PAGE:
Published on December 18th, 2015 | By: April Gocha0
Ceramic and glass business news of the weekPublished on December 18th, 2015 | By: April Gocha
Schott has helped new smartphone models, first being released in China, to advance fingerprint sensors using ultra-thin glass. The thinness of Schott D 263 T eco glass, as well as its high dielectric constant and uniformity, allows the sensor to quickly recognize a fingerprint. The glass’s high dielectric constant makes it an attractive alternative to sapphire glass and other materials.
Anderman Ceramics is proud to supply all sizes and shapes of tubes, but one of their latest challenges was to produce a massive quartz tube over 2.5 meters in length and 140 mm external diameter. Being one of the world’s leading suppliers in technical ceramics and using state of art facilities, Anderman Ceramics is able to supply customized tubes using outstanding quality materials.
Ceramic engineers help make everything from the casserole dish in the cupboard to artificial joints for hip replacement to coatings that protect jet engine blades—but there aren’t enough ceramic engineers to meet industry needs, says a Missouri University of Science and Technology professor. Missouri S&T is looking to change that with its decision to be one of five colleges to take part in the Ceramic and Glass Industry Foundation’s University-Industry Network.
Dow Chemical Co. announced the signing of definitive agreements to restructure the ownership of Dow Corning Corp. Under the terms of the agreement, Dow will become the 100% owner of Dow Corning, currently a 50:50 joint venture between Dow and Corning Inc. Dow and Corning will maintain their current equity stake in Hemlock Semiconductor Group.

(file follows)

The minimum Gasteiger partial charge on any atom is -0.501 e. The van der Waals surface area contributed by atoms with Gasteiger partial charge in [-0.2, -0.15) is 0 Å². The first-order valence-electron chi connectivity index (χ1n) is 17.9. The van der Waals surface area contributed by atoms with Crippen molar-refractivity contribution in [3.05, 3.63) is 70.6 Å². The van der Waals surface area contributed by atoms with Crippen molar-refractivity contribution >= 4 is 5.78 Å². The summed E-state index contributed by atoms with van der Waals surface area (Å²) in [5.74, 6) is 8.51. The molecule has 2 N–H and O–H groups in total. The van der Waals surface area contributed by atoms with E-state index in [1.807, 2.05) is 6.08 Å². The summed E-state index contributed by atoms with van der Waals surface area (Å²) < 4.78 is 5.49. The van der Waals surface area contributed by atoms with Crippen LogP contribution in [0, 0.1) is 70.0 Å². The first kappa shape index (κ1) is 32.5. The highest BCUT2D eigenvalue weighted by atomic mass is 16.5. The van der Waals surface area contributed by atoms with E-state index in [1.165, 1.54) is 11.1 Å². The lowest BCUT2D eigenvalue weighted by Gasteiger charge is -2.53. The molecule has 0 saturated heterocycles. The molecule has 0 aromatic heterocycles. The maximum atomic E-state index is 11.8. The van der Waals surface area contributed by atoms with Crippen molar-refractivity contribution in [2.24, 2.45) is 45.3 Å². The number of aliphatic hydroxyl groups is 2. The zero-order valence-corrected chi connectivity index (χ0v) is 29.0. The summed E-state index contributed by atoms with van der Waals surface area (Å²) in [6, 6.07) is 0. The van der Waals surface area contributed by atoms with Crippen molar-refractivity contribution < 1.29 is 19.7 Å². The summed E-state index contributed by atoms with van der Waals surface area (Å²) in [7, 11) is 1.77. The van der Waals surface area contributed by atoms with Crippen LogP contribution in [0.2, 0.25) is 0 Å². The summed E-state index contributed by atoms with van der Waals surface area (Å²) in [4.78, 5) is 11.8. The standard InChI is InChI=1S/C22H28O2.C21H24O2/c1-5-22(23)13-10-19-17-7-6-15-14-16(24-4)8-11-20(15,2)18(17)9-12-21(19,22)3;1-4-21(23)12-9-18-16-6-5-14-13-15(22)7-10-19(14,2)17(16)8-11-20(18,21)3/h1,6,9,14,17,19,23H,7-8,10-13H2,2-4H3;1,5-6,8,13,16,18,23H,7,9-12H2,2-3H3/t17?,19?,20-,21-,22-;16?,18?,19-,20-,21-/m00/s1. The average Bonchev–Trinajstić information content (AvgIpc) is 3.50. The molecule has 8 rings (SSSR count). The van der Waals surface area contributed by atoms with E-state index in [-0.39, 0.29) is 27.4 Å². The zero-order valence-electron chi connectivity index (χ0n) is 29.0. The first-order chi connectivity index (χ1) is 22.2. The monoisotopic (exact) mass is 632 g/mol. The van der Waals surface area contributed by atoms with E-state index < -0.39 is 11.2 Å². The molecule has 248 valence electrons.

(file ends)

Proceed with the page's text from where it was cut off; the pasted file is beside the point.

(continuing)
Air Products’ Hydrogen Reactions Lab, located at its corporate headquarters in Allentown, Pa., is open and receiving material for laboratory trials. The new lab consists of three continuous, trickle bed reactors. The lab enables customers to optimize existing hydrogenation and hydrotreatment reactions or switch from batch to continuous operation.
Rio Tinto will expand output from one of the world’s premier bauxite deposits following approval of the $1.9 billion Amrun project. Amrun involves the construction of a bauxite mine and associated processing and port facilities on the Cape York Peninsula in north Queensland, Australia. The planned initial output is 22.8 million tonnes a year.
Powder Processing & Technology, a processor of powdered materials for North America’s largest materials companies, announces a significant expansion of its capabilities and capacity. The company has installed advanced spray drying capabilities that enable the spray drying of ceramic and inorganic powders down to 50-micron granule size with exceptional uniformity.
Morgan Advanced Materials now has the capability to design and manufacture components for use in high-intensity focused ultrasound technologies, particularly in medical applications. The transducers are made from a modified range of hard piezoelectric materials, which have been developed from Morgan’s own proprietary range of ceramics.
The U.S. Energy Department announced up to $35 million in available funding to advance hydrogen and fuel cell technologies that will reduce the dependence on fossil fuels. This funding will accelerate American innovation in hydrogen and fuel cell technologies and aims to develop collaborative consortia for fuel cell performance and durability and advanced hydrogen storage materials research to leverage the capabilities of national lab core teams.
Titanium powder created with Ames Laboratory-developed gas-atomization technology has hit the market. Praxair Inc. now offers fine, spherical titanium powder for additive manufacturing and metal injection molding of aerospace, medical and industrial parts. It marks the first time large-scale amounts of titanium powder are available to industry with a potential for low-cost, high-volume manufacturing.
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